It's important to research schools to make the choice that's appropriate for you. There are also several online schools that are ideal for working professionals who want to work while in school. MSN programs often have more time commitments and a significant amount of required clinical time. As a general rule, it takes 2 years to obtain this degree.


PhD or DNP

There are two types of doctoral level degrees for nurses: research focused and practice focused. What are the differences?


PhD programs focus on research and require a research project (or dissertation). These programs generally take 3 to 4 years to complete with full-time status. Part-time study can take 5 to 6 years. There are also BSN-to-PhD fast track programs available.


The doctor of nursing practice (DNP) program focuses on practice-related issues and evidence-based processes. It takes 2 years of full-time study or 4 years part-time for those already possessing an MSN degree.


As with all other degrees, it's important to obtain information from several schools to find the best fit for you. You may also have to travel to complete the required residency programs for the doctoral degree.


As you do your research, it's important to ask yourself a few questions. What would I like to accomplish in my career? Do I need a doctoral degree to achieve my goals? Do I have the time to dedicate to the requirements?


Ticktock: Time management

After you've done all the research and have made the choice to return to school, how are you going to manage your time? This is a common fear among all students. Here are some tips to stay on schedule:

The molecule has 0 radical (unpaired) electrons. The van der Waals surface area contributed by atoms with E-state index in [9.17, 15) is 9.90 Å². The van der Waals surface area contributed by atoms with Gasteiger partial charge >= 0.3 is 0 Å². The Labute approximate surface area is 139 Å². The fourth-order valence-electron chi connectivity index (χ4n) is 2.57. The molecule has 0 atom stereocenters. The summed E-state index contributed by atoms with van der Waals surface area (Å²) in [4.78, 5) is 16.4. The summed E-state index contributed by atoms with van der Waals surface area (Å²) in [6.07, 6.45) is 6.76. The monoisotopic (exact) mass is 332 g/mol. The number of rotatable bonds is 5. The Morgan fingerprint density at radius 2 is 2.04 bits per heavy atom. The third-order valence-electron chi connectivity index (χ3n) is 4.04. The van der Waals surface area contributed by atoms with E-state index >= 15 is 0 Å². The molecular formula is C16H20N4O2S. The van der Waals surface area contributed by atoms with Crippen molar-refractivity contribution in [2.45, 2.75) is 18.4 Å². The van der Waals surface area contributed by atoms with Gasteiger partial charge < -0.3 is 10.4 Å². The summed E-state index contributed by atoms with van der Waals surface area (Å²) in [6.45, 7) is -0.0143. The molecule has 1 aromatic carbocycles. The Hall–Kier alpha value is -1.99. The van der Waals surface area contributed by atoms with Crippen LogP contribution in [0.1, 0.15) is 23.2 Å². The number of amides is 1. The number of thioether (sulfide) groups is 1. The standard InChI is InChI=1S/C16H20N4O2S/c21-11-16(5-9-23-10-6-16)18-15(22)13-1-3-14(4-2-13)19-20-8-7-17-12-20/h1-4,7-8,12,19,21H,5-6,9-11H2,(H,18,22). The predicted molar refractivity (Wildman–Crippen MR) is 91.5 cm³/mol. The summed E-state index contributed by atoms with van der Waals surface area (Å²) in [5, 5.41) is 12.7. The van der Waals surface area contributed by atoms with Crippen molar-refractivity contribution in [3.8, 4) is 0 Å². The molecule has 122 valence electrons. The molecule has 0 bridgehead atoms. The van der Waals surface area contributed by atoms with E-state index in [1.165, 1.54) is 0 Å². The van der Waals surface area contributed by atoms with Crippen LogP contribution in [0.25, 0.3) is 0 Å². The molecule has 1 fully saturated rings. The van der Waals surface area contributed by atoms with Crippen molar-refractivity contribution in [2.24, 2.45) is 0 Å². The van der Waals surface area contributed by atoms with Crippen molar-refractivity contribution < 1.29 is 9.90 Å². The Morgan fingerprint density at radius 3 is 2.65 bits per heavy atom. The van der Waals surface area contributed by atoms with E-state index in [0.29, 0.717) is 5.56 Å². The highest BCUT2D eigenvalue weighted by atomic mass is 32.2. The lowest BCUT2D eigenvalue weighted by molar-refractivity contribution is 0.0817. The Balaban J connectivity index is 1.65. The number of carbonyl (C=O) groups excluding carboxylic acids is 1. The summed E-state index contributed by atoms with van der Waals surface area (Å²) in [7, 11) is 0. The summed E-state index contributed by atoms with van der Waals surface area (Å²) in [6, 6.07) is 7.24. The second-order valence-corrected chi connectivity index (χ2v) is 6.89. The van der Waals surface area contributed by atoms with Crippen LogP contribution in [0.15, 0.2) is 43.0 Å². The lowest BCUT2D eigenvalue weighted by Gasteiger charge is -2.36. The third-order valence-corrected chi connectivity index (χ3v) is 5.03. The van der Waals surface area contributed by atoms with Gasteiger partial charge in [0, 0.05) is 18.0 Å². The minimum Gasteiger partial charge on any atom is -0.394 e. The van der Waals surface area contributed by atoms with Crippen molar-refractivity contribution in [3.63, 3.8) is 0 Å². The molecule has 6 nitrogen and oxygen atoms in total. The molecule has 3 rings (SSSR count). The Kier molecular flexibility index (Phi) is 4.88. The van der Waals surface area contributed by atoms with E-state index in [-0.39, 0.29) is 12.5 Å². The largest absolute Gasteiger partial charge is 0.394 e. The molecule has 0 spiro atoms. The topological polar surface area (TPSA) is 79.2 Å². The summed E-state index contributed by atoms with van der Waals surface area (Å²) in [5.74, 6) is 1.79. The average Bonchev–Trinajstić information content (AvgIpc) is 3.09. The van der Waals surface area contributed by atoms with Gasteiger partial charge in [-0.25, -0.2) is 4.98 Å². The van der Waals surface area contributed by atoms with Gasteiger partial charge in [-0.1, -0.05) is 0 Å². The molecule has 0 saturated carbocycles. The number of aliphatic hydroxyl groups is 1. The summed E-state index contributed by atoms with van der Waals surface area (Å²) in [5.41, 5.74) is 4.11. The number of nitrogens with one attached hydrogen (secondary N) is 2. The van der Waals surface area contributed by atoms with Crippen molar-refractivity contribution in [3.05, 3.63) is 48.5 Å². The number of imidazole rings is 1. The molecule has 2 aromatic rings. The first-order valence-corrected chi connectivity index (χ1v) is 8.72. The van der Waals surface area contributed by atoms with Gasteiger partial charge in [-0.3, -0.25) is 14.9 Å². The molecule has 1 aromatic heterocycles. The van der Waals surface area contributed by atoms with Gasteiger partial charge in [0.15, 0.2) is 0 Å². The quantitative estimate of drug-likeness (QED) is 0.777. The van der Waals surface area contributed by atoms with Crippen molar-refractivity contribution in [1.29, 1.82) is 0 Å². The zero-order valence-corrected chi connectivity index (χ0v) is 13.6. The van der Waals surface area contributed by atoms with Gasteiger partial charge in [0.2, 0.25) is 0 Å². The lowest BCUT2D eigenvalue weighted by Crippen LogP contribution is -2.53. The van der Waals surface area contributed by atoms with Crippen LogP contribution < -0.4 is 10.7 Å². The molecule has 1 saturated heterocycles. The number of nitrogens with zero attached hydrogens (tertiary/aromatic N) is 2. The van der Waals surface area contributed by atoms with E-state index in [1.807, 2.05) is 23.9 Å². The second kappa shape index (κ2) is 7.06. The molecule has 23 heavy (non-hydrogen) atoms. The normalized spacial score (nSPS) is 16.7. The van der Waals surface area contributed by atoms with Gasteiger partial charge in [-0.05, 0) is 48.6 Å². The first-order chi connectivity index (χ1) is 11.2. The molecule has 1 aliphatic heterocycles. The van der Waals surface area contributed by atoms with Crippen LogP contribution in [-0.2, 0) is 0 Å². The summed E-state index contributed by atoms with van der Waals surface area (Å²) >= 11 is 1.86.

* Keep your long-term goals in mind.


* Schedule everything in your life, down to the last detail. It will help you stay on task.


* Plan the next day!! It will help you with feelings of being overwhelmed.


* Keep focused and work the plan.


* Accomplish the difficult things first.


* Be flexible!! If you encounter distractions, get back on task as soon as possible.


* If everything else fails, begin again the next day.


* Take time for you. This is important for your emotional well-being.



Returning to school doesn't have to be intimidating. Arm yourself with information so you can make an informed decision. Taking the time to research available programs will remove much of the anxiety about going back to school. Take a deep breath and go for it!!


Learn more about it Master of science in nursing.


Institute of Medicine. The Future of Nursing: Leading Change, Advancing Health. To BSN or not to BSN-that is the nurse's question!! LPN to RN programs online. What is the difference between a DNP degree and PhD, DNS, or DNSc? 7 questions you might have about RN-to-BSN programs. Time management for college students.